Posts by Katie Kennedy

AGS Laboratories Working Group – October Update

Article Laboratories by

The final AGS Laboratories Working Group meeting of the year took place on 17th October 2017 in London and the Laboratories Leader, Dimitris Xirouchakis of Structural Soils, has provided an update on the top three current issues the Laboratories Working Group are discussing.

Incorporation of the published EN and ISO standards to BS 1377, update of the chemical test methods in BS 1377 and the addition of rock testing methods to BS
Soil test methods in BS 1377:1990 are being replaced by the equivalent BS EN 17892 series. Despite the similarities, small differences exist and AGS members need to educate themselves and their clients, as the new tests will eventually appear in project specifications in the UK and potentially abroad, e.g. Middle East. Furthermore, any practical or nominal updates to BS 1377 will increase its applicability. The group believe the AGS need to adapt fast to the new technical standards being published.

Raise the profile and training and certification of laboratory technicians in geotechnical laboratories
This issue is important to the group as any effort to formalise the on-the-job training received by site and laboratory technicians, as is the case for engineers and geologists, will improve the services offered. The training can be improved by offering or supporting online training by partnering with other professional organisations or universities.

To increase participation in the Laboratories Working Group

Member participation of Laboratories Working Group meetings has waned recently even though many AGS member companies have laboratories. Testing services are an important component to AGS activities and strong participation to the Laboratory Working Group should reflect that. If you wish to attend AGS Laboratories Working Group meetings, please contact the AGS Secretariat by emailing ags@ags.org.uk.

PCBs: What are they, and which Suite do I need for my Site Investigation?

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By David Bowen, Senior Chemistry Supervisor at TerraTek

There are 209 Poly-Chlorinated Biphenyl (PCB) congeners, named in simple terms using BZ numbers, ranging from BZ#1 (2-Chlorobiphenyl) to BZ#209 (2,2’,3,3’,4,4’,5,5’,6,6’-Decachlorobiphenyl).
Of these 209 congeners however, only the EC7 and WHO12 congeners are routinely tested for by commercial environmental testing laboratories. So why only these 18 congeners (one congener, BZ#118, appears in both suites) you may ask? And what about the other 191? Furthermore, which of these PCB suites would be the most suitable for your site investigation?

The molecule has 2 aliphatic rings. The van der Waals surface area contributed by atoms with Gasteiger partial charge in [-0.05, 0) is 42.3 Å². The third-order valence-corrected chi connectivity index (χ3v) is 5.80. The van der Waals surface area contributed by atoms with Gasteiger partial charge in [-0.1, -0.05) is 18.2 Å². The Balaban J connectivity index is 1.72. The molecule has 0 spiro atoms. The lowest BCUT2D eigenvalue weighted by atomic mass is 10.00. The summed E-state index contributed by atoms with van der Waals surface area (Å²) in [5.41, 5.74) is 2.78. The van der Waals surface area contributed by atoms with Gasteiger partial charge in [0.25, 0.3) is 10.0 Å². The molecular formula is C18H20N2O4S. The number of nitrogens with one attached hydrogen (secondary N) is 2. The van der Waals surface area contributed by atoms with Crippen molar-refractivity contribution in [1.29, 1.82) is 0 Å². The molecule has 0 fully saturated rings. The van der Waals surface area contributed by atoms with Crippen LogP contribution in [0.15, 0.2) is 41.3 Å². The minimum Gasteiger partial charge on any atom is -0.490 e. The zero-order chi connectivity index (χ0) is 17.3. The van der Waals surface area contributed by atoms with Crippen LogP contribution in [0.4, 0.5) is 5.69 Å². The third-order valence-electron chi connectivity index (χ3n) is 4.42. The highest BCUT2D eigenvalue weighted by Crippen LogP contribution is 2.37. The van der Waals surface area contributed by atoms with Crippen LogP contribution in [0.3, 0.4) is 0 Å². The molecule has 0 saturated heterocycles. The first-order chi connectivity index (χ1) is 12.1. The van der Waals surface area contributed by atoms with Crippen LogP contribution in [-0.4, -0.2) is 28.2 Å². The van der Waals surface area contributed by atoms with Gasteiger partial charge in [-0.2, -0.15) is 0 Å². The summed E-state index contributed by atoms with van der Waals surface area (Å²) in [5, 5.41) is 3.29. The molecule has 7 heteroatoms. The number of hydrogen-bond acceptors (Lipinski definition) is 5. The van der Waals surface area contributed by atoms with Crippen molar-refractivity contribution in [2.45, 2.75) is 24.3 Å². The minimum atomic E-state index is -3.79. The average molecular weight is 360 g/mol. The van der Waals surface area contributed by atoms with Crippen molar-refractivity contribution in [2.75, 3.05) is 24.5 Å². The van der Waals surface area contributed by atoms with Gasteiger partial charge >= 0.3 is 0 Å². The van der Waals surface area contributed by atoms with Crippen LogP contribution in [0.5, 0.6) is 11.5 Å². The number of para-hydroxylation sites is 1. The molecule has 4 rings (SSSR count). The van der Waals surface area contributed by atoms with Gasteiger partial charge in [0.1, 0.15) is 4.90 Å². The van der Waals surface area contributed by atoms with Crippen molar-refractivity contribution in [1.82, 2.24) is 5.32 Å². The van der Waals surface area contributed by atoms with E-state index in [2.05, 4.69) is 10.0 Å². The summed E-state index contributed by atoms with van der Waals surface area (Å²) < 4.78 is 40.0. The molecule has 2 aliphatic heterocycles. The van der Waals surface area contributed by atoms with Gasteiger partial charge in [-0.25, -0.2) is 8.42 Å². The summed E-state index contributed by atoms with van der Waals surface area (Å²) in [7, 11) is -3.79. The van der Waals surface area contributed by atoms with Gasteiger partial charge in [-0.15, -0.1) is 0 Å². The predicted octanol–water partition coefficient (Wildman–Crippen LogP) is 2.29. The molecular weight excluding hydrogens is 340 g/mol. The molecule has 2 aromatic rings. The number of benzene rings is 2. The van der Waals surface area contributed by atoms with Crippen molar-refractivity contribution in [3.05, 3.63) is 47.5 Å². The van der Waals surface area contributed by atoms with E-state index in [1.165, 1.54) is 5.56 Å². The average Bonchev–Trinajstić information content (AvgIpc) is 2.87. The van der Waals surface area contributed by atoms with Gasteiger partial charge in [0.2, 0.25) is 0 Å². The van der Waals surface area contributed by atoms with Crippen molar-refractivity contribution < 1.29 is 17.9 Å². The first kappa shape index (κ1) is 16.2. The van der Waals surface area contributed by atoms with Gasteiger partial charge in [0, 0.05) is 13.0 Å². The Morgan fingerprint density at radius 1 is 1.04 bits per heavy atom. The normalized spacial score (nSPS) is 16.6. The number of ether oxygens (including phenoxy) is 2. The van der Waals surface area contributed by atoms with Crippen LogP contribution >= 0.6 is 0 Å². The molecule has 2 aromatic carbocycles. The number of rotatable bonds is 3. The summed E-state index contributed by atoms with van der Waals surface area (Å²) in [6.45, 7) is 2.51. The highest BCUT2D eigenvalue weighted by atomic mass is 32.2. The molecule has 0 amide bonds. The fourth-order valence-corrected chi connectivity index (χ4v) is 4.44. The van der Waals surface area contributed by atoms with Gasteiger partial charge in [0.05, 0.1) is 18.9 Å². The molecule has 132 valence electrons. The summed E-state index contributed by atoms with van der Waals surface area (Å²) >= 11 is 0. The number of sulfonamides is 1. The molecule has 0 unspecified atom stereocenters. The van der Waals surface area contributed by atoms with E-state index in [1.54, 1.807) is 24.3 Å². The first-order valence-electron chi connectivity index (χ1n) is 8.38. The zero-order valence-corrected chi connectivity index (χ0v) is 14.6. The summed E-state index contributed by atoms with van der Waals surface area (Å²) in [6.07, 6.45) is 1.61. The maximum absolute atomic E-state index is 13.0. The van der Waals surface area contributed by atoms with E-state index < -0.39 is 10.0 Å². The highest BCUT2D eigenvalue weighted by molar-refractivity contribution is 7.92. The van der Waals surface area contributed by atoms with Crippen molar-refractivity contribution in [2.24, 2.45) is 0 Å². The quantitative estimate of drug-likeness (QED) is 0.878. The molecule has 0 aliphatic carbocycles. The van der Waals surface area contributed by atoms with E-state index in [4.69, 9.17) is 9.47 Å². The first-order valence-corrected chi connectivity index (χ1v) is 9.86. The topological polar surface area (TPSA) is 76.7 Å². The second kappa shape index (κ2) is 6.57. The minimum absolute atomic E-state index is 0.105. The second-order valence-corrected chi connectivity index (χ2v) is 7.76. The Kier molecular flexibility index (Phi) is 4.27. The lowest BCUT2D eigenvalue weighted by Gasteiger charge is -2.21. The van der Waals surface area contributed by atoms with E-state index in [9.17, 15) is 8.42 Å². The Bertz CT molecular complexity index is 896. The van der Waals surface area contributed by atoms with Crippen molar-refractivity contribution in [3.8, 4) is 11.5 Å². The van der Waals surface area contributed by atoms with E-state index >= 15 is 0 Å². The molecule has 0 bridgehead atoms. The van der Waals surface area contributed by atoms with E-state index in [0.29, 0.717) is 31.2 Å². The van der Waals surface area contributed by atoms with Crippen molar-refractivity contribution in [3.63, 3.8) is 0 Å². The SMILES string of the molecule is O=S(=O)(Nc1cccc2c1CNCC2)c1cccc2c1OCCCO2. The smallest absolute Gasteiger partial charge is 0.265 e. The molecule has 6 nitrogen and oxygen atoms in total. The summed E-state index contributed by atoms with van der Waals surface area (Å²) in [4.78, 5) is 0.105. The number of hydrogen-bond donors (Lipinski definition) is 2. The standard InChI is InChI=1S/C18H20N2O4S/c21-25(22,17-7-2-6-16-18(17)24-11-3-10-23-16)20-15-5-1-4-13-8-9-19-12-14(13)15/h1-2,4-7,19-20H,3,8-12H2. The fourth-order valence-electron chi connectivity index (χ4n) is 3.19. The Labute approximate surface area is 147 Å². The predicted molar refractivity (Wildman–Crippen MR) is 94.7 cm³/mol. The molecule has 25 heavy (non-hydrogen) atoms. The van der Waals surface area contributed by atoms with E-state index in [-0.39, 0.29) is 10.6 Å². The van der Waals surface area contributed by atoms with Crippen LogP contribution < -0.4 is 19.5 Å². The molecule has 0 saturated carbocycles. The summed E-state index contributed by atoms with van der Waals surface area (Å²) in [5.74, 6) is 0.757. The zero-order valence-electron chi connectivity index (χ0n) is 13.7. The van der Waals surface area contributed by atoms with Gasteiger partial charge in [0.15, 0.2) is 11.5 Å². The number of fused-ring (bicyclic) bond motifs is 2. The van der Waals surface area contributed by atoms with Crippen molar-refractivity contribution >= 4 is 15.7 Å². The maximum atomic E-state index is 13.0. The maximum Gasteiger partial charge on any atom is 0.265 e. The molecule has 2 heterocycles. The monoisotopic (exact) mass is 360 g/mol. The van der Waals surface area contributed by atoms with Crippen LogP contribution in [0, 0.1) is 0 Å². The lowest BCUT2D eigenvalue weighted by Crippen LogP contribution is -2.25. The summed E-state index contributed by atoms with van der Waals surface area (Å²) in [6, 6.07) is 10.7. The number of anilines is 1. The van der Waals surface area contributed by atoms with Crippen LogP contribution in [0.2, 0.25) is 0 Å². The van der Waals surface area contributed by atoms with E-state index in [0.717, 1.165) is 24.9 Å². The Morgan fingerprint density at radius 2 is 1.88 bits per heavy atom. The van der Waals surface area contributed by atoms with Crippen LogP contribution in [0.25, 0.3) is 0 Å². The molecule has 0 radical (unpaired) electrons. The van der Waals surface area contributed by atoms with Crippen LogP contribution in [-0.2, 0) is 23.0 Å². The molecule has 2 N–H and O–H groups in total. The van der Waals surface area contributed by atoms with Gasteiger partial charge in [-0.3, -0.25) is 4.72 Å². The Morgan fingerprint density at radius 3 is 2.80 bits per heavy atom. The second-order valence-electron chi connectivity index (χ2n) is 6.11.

Poly-Chlorinated Biphenyls (PCBs) are Biphenyl organic compounds, C12H10, with the hydrogen atom substituted by a Chlorine atom. There can be from one to ten substituted atoms, C12H10-nCln (where n= 1 to 10). Depending on the number and position of the Chlorine atom/s around the Biphenyl, denotes which congener the PCB is, and named accordingly.


Figure 1. PCB structure

Commercial production of PCB mixes (e.g. Aroclors) began in the early 1930’s up until the 1970-80’s when they were phased out due to environmental concerns. PCBs are particularly useful for their electrical insulation properties, low flammability, and stability. Subsequently, they were used in transformer oils, coolants, paints, and flame retardants, to name just a few. Unfortunately, also due to these properties, they pose a significant risk to the environment, and were classified as one of the initial 12 Persistent Organic Pollutants (POPs) under the Stockholm convention1. According to the European Food Safety Agency (EFSA) 2 however, only 130 of the 209 PCB congeners have been reported in commercial Aroclor mixes and environmental samples.
PCBs can be sub-divided into two categories; the coplanar and non-coplaner congeners.
The co-planer congeners either have a single or no Chlorine atoms substituted for a Hydrogen in the ortho position (figure 1. A single or no Cl in position 2, 2’, 6 or 6’) on the phenyl rings. They are dioxin like in character, there are twelve of them, and are recognised by the World Health Organisation (WHO) as being used to determine Toxicity Equivalent Factors (TEFs) in relation to the most toxic dioxin 2,3,7,8-Tertrachlorodibenzo-p-dioxin (TCDD). Health risks include reproductive and developmental toxicity, and / or immune suppression.3
The non-coplaner congeners have more than one Chlorine atom substituted for a Hydrogen in the ortho position on the phenyl rings. These congeners are considered to be less toxic, as they do not bind to the aryl hydrocarbon receptor which causes the health effects associated with the dioxin like PCBs. However, they are still toxic, and have shown to elicit neurological, endocrine and immunological effects, and are 4% more abundant in soil and 5% more in food, than the dioxin-like PCBs.3
So which PCB suite would you select for a site investigation?


Figure 2. Site investigation

A WHO-12 PCB suite is used to monitor the TEFs of dioxin-like-PCB compounds for a site investigation of human health risk assessments. If a site analysis was restricted to only the WHO-12 PCBs however, it is worth remembering that they are less abundant in the environment than the non-dioxin-like PCBs, and only make up by weight <4% of the commercial Aroclor mixtures produced. Therefore, even if a negative result for the WHO-12 PCBs is received, the site could still potentially contain a significant amount of the non-dioxin-like congeners. The PCB 7 suite was initially selected by the International Council for the Exploration of the Sea (ICES) as a PCB screen for monitoring biota and sediment samples, and became a mandatory requirement of the OSPAR Co-ordinated Environmental Monitoring Programme (CEMP).4 Subsequently, this became the recommended suite by the European Union Community Bureau of Reference for monitoring PCBs, and was also specified and a limit assigned in the UKs Landfill Directive for Waste Acceptance Criteria. These seven PCBs were selected as indicators as they make up ~20% by weight of PCBs in commercial mixtures3, they have a wide chlorination range, and one dioxin-like congener is included (BZ118). They are more likely to be found in environmental samples and at higher concentrations compared to the WHO-12.